Former Detroit Pistons center Ben Wallace, who spent nine seasons with the team and helped it to a championship in 2004, spoke of overcoming tough odds and building a legacy of inclusion in an allegoric speech delivered on his induction into the Basketball Hall of Fame Saturday.
The first undrafted player to earn the honor, Wallace spoke of an "uneven playing field" and "leading from the bottom" — taking all of his "brothers ... sisters ... mothers ... fathers" on his "march" to the top.
Wallace, 47, grew up in poor, rural Alabama, the 10th of 11 children in a family that had to rely on neighbors to make ends meet, Sports Illustrated wrote Friday in a story titled "Ben Wallace's journey was unparalleled." Wallace helped out by picking cotton on nearby plantations.
"Basketball was not my life path, basketball was just in my life path," he said during his five-minute speech. "I took basketball and I created a path for those who helped me."
"Panthers march," he concluded, sticking his fist in the air and walking off stage. Though Wallace played for the Virginia Union University Panthers in college, the reference may have been to the Black Panther Party, which a reporter for The Undefeated notes was founded in Wallace's native Lowndes County.
Excerpts and full video of the speech are available below.
"When I moved forward, no was not an option. I keep marching. Lions fight, dogs fight. The Virginia Union Panthers, we marched. And if you follow, I'll lead. And if you lead, I'll follow. You guide me and I will finish when I get there.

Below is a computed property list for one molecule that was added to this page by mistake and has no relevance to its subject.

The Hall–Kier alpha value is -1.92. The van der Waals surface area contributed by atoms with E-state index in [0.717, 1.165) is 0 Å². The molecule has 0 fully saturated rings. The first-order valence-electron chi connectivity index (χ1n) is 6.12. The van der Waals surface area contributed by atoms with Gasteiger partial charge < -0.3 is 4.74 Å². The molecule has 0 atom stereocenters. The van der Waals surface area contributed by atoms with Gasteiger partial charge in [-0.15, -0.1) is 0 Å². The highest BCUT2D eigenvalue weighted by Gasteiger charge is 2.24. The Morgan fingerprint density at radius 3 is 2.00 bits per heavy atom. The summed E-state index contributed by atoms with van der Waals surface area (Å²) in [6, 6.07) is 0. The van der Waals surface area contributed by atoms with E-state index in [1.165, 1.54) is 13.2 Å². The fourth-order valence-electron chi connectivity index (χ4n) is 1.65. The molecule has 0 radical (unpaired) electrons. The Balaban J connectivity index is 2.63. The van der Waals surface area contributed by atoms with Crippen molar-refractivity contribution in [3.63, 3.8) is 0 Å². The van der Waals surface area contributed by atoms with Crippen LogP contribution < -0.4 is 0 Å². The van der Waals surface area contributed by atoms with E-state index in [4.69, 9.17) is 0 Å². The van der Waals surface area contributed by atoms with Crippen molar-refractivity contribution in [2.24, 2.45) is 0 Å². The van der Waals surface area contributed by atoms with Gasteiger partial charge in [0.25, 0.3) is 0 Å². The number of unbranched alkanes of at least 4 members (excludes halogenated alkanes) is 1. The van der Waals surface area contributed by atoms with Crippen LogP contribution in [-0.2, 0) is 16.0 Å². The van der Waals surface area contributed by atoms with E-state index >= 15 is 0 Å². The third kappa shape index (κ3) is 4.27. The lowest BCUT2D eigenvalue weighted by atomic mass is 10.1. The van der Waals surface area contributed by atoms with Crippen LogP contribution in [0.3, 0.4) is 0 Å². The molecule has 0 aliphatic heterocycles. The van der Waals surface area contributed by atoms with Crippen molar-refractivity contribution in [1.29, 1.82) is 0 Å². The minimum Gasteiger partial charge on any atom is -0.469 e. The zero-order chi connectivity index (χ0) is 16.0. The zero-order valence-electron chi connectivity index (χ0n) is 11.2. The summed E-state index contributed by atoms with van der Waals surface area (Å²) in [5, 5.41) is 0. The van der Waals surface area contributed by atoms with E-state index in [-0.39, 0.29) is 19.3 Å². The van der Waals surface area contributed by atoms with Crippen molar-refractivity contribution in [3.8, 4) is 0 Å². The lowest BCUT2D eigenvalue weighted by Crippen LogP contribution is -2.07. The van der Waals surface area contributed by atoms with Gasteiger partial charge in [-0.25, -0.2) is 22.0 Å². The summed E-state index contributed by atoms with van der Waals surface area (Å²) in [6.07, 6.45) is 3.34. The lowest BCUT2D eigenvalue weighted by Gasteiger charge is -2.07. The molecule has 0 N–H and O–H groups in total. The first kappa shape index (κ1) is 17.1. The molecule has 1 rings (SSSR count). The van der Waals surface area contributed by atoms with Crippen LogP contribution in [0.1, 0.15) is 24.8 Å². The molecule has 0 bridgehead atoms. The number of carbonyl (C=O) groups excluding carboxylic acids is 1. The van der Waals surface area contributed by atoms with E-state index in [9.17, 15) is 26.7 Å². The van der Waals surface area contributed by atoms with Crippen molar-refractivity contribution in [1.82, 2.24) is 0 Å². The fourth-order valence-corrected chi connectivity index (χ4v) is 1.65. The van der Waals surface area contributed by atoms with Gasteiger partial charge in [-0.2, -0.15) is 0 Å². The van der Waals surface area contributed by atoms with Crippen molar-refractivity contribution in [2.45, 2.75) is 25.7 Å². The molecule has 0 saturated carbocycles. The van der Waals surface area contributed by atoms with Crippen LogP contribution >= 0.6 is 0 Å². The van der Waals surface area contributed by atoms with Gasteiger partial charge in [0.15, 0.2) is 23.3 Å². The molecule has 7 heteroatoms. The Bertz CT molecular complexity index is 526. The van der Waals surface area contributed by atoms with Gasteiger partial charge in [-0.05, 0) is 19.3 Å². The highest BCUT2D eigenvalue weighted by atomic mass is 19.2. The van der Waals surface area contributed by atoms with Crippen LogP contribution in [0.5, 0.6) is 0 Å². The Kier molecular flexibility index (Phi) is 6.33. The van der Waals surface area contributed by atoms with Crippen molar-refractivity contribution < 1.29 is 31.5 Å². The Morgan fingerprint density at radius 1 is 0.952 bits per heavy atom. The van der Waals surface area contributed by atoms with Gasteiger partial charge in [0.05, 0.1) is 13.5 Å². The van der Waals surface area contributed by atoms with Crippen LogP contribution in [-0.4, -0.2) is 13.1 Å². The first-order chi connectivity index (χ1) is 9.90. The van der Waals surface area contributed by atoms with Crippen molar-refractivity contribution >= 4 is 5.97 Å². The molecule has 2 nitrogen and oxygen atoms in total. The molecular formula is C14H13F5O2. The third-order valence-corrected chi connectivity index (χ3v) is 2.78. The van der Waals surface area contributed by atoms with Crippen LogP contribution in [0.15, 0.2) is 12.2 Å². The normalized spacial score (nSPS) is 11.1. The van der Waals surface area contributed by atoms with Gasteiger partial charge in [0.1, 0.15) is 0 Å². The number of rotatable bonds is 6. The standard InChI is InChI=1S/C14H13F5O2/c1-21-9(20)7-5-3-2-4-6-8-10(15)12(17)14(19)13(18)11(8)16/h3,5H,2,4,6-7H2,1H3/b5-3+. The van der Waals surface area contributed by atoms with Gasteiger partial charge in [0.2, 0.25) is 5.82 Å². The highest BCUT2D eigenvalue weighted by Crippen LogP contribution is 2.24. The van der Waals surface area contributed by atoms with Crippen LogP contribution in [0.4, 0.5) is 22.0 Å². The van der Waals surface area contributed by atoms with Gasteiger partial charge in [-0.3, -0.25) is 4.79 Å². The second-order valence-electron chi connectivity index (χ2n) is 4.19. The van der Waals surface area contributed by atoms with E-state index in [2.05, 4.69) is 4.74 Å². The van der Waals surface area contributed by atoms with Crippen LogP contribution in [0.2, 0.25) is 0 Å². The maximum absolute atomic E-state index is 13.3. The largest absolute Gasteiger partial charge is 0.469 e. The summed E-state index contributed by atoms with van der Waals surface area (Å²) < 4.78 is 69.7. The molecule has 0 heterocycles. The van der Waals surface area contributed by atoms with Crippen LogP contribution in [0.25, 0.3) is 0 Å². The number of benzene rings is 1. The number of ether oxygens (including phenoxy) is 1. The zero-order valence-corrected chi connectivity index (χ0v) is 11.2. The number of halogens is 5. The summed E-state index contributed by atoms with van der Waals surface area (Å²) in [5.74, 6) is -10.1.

"Life is not all about basketball. My life path has not alwasy been about basketball. As a young kid, not having the ability to speak and express myself, but having a lot to say, for I was proud of msyelf. Where life didn't give me a chance from the start, I kept fighting, I kept winning, I kept suceeding, I kept teaching, I kept giving back. Life is not all about taking, life is not all about conquering."
"If you build it and you can't tear it down, you got lost at the top. It's lonely at the top. Real leaders lead from the bottom. I take all my brothers and my sisters, my mothers and my fathers — I take them with me."
"Winning look good. Legacies are built ... to last. But what type of legacy are you building? What protects your legacy? I'll tell you my legacy. I wasn't welcome. I was too small, I couldn't play the game the way they wanted me to play the game. Sound like a uneven game to me. Put me on a level playing field and I'll show you: Panthers march."